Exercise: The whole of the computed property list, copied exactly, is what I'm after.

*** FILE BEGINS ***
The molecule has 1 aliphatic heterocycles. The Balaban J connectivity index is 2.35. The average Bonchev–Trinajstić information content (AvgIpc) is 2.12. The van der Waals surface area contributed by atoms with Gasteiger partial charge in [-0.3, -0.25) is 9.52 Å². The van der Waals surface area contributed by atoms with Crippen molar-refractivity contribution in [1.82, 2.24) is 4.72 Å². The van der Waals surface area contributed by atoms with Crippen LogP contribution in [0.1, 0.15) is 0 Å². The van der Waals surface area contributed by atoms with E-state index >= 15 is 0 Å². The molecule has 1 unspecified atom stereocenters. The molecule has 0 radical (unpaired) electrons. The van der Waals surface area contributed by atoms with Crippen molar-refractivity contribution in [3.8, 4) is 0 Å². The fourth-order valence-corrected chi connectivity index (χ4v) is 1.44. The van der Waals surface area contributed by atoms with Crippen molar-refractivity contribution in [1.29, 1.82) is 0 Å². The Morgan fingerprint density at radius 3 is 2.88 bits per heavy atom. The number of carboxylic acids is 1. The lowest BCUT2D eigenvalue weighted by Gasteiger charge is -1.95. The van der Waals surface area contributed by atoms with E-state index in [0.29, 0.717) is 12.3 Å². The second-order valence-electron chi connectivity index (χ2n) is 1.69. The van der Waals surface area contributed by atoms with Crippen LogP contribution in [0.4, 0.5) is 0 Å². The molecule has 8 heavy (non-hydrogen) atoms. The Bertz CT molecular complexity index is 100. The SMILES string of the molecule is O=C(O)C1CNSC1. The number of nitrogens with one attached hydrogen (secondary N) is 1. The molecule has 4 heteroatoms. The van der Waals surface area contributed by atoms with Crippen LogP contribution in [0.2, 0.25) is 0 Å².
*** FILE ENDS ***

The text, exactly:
The molecule has 1 aliphatic heterocycles. The Balaban J connectivity index is 2.35. The average Bonchev–Trinajstić information content (AvgIpc) is 2.12. The van der Waals surface area contributed by atoms with Gasteiger partial charge in [-0.3, -0.25) is 9.52 Å². The van der Waals surface area contributed by atoms with Crippen molar-refractivity contribution in [1.82, 2.24) is 4.72 Å². The van der Waals surface area contributed by atoms with Crippen LogP contribution in [0.1, 0.15) is 0 Å². The van der Waals surface area contributed by atoms with E-state index >= 15 is 0 Å². The molecule has 1 unspecified atom stereocenters. The molecule has 0 radical (unpaired) electrons. The van der Waals surface area contributed by atoms with Crippen molar-refractivity contribution in [3.8, 4) is 0 Å². The fourth-order valence-corrected chi connectivity index (χ4v) is 1.44. The van der Waals surface area contributed by atoms with Crippen molar-refractivity contribution in [1.29, 1.82) is 0 Å². The Morgan fingerprint density at radius 3 is 2.88 bits per heavy atom. The number of carboxylic acids is 1. The lowest BCUT2D eigenvalue weighted by Gasteiger charge is -1.95. The van der Waals surface area contributed by atoms with E-state index in [0.29, 0.717) is 12.3 Å². The second-order valence-electron chi connectivity index (χ2n) is 1.69. The van der Waals surface area contributed by atoms with Crippen LogP contribution in [0.4, 0.5) is 0 Å². The molecule has 8 heavy (non-hydrogen) atoms. The Bertz CT molecular complexity index is 100. The SMILES string of the molecule is O=C(O)C1CNSC1. The number of nitrogens with one attached hydrogen (secondary N) is 1. The molecule has 4 heteroatoms. The van der Waals surface area contributed by atoms with Crippen LogP contribution in [0.2, 0.25) is 0 Å².